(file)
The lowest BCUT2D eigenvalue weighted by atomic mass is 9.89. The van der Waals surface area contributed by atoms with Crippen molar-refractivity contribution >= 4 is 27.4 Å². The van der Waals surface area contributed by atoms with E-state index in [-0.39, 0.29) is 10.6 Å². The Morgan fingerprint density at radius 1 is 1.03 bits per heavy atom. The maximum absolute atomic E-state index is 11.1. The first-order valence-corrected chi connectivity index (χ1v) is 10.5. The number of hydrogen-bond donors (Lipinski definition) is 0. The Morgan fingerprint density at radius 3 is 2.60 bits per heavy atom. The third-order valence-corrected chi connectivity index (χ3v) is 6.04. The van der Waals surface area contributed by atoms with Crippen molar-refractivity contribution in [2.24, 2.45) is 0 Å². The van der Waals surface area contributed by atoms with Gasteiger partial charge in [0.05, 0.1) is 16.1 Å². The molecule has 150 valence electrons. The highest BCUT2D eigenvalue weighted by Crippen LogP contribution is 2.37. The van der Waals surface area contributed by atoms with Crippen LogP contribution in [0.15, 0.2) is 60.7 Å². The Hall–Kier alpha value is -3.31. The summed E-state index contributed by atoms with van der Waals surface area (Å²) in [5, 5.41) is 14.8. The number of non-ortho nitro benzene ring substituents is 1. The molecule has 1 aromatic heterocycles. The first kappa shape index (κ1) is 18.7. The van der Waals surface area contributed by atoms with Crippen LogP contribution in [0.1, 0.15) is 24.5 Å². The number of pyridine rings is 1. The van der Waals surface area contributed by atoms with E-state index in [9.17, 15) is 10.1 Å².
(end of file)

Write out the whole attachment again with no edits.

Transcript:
The lowest BCUT2D eigenvalue weighted by atomic mass is 9.89. The van der Waals surface area contributed by atoms with Crippen molar-refractivity contribution >= 4 is 27.4 Å². The van der Waals surface area contributed by atoms with E-state index in [-0.39, 0.29) is 10.6 Å². The Morgan fingerprint density at radius 1 is 1.03 bits per heavy atom. The maximum absolute atomic E-state index is 11.1. The first-order valence-corrected chi connectivity index (χ1v) is 10.5. The number of hydrogen-bond donors (Lipinski definition) is 0. The Morgan fingerprint density at radius 3 is 2.60 bits per heavy atom. The third-order valence-corrected chi connectivity index (χ3v) is 6.04. The van der Waals surface area contributed by atoms with Crippen molar-refractivity contribution in [2.24, 2.45) is 0 Å². The van der Waals surface area contributed by atoms with Gasteiger partial charge in [0.05, 0.1) is 16.1 Å². The molecule has 150 valence electrons. The highest BCUT2D eigenvalue weighted by Crippen LogP contribution is 2.37. The van der Waals surface area contributed by atoms with Crippen LogP contribution in [0.15, 0.2) is 60.7 Å². The Hall–Kier alpha value is -3.31. The summed E-state index contributed by atoms with van der Waals surface area (Å²) in [5, 5.41) is 14.8. The number of non-ortho nitro benzene ring substituents is 1. The molecule has 1 aromatic heterocycles. The first kappa shape index (κ1) is 18.7. The van der Waals surface area contributed by atoms with Crippen LogP contribution in [0.1, 0.15) is 24.5 Å². The number of pyridine rings is 1. The van der Waals surface area contributed by atoms with E-state index in [9.17, 15) is 10.1 Å².